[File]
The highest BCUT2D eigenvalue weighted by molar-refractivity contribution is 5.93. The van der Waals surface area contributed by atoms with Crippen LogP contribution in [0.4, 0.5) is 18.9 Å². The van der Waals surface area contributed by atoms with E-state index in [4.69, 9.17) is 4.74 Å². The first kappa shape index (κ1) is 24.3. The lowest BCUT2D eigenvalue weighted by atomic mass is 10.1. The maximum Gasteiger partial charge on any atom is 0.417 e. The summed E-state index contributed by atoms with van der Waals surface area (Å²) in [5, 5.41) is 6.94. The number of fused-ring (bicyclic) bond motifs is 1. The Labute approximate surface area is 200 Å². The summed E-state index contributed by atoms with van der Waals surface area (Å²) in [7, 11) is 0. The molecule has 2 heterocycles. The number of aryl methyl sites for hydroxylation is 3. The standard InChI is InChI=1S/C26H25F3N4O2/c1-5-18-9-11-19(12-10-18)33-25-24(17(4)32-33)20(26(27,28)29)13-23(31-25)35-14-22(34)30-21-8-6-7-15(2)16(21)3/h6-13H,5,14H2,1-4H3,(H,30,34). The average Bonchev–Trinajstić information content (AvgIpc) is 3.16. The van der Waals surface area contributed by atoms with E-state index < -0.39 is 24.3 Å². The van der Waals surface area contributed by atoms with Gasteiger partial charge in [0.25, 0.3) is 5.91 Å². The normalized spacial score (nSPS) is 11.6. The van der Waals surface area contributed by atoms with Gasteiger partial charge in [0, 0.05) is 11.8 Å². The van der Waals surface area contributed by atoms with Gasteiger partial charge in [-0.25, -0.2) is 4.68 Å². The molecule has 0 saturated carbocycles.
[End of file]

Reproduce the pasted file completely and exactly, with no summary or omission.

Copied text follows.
The highest BCUT2D eigenvalue weighted by molar-refractivity contribution is 5.93. The van der Waals surface area contributed by atoms with Crippen LogP contribution in [0.4, 0.5) is 18.9 Å². The van der Waals surface area contributed by atoms with E-state index in [4.69, 9.17) is 4.74 Å². The first kappa shape index (κ1) is 24.3. The lowest BCUT2D eigenvalue weighted by atomic mass is 10.1. The maximum Gasteiger partial charge on any atom is 0.417 e. The summed E-state index contributed by atoms with van der Waals surface area (Å²) in [5, 5.41) is 6.94. The number of fused-ring (bicyclic) bond motifs is 1. The Labute approximate surface area is 200 Å². The summed E-state index contributed by atoms with van der Waals surface area (Å²) in [7, 11) is 0. The molecule has 2 heterocycles. The number of aryl methyl sites for hydroxylation is 3. The standard InChI is InChI=1S/C26H25F3N4O2/c1-5-18-9-11-19(12-10-18)33-25-24(17(4)32-33)20(26(27,28)29)13-23(31-25)35-14-22(34)30-21-8-6-7-15(2)16(21)3/h6-13H,5,14H2,1-4H3,(H,30,34). The average Bonchev–Trinajstić information content (AvgIpc) is 3.16. The van der Waals surface area contributed by atoms with E-state index < -0.39 is 24.3 Å². The van der Waals surface area contributed by atoms with Gasteiger partial charge in [0.25, 0.3) is 5.91 Å². The normalized spacial score (nSPS) is 11.6. The van der Waals surface area contributed by atoms with Gasteiger partial charge in [0, 0.05) is 11.8 Å². The van der Waals surface area contributed by atoms with Gasteiger partial charge in [-0.25, -0.2) is 4.68 Å². The molecule has 0 saturated carbocycles.